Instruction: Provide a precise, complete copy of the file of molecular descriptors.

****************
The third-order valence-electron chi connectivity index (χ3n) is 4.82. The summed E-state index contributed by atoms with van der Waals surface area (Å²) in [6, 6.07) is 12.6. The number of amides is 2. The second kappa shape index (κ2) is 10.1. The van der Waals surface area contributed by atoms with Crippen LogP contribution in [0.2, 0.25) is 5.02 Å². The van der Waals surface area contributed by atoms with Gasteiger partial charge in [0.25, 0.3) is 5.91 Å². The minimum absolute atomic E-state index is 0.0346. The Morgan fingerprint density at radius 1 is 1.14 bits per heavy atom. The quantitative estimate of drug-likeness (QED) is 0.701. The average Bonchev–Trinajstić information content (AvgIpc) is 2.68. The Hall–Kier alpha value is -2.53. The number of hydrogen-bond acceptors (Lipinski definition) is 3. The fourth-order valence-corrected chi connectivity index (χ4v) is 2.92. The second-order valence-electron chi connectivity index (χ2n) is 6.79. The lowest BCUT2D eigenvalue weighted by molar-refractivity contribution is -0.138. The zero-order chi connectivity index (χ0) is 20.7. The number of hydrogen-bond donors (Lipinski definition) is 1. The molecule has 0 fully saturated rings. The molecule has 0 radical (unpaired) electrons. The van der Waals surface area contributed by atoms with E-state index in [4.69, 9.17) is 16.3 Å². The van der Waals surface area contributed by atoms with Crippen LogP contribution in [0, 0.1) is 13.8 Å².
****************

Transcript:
The third-order valence-electron chi connectivity index (χ3n) is 4.82. The summed E-state index contributed by atoms with van der Waals surface area (Å²) in [6, 6.07) is 12.6. The number of amides is 2. The second kappa shape index (κ2) is 10.1. The van der Waals surface area contributed by atoms with Crippen LogP contribution in [0.2, 0.25) is 5.02 Å². The van der Waals surface area contributed by atoms with Gasteiger partial charge in [0.25, 0.3) is 5.91 Å². The minimum absolute atomic E-state index is 0.0346. The Morgan fingerprint density at radius 1 is 1.14 bits per heavy atom. The quantitative estimate of drug-likeness (QED) is 0.701. The average Bonchev–Trinajstić information content (AvgIpc) is 2.68. The Hall–Kier alpha value is -2.53. The number of hydrogen-bond acceptors (Lipinski definition) is 3. The fourth-order valence-corrected chi connectivity index (χ4v) is 2.92. The second-order valence-electron chi connectivity index (χ2n) is 6.79. The lowest BCUT2D eigenvalue weighted by molar-refractivity contribution is -0.138. The zero-order chi connectivity index (χ0) is 20.7. The number of hydrogen-bond donors (Lipinski definition) is 1. The molecule has 0 fully saturated rings. The molecule has 0 radical (unpaired) electrons. The van der Waals surface area contributed by atoms with E-state index in [4.69, 9.17) is 16.3 Å². The van der Waals surface area contributed by atoms with Crippen LogP contribution in [0, 0.1) is 13.8 Å².